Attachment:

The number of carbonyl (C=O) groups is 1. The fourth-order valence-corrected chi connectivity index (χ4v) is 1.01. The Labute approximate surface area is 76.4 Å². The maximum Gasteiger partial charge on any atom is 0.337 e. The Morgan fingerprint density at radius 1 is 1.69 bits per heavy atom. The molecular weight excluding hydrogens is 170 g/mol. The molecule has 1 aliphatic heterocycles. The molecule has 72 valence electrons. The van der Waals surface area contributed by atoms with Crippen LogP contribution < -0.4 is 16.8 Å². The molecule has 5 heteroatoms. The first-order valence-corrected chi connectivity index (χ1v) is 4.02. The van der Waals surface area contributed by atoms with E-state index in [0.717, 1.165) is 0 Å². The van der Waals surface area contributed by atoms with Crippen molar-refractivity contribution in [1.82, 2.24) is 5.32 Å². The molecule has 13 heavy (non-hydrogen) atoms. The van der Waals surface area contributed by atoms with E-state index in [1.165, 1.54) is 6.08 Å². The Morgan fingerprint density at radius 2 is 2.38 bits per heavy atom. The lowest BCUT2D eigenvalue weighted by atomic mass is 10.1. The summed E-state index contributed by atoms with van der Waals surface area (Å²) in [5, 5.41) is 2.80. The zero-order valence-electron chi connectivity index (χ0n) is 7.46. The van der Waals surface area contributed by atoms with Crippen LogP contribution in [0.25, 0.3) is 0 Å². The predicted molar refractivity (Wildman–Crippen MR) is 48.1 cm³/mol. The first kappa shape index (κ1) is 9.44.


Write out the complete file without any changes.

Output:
The number of carbonyl (C=O) groups is 1. The fourth-order valence-corrected chi connectivity index (χ4v) is 1.01. The Labute approximate surface area is 76.4 Å². The maximum Gasteiger partial charge on any atom is 0.337 e. The Morgan fingerprint density at radius 1 is 1.69 bits per heavy atom. The molecular weight excluding hydrogens is 170 g/mol. The molecule has 1 aliphatic heterocycles. The molecule has 72 valence electrons. The van der Waals surface area contributed by atoms with Crippen LogP contribution < -0.4 is 16.8 Å². The molecule has 5 heteroatoms. The first-order valence-corrected chi connectivity index (χ1v) is 4.02. The van der Waals surface area contributed by atoms with E-state index in [0.717, 1.165) is 0 Å². The van der Waals surface area contributed by atoms with Crippen molar-refractivity contribution in [1.82, 2.24) is 5.32 Å². The molecule has 13 heavy (non-hydrogen) atoms. The van der Waals surface area contributed by atoms with E-state index in [1.165, 1.54) is 6.08 Å². The Morgan fingerprint density at radius 2 is 2.38 bits per heavy atom. The lowest BCUT2D eigenvalue weighted by atomic mass is 10.1. The summed E-state index contributed by atoms with van der Waals surface area (Å²) in [5, 5.41) is 2.80. The zero-order valence-electron chi connectivity index (χ0n) is 7.46. The van der Waals surface area contributed by atoms with Crippen LogP contribution in [0.25, 0.3) is 0 Å². The predicted molar refractivity (Wildman–Crippen MR) is 48.1 cm³/mol. The first kappa shape index (κ1) is 9.44.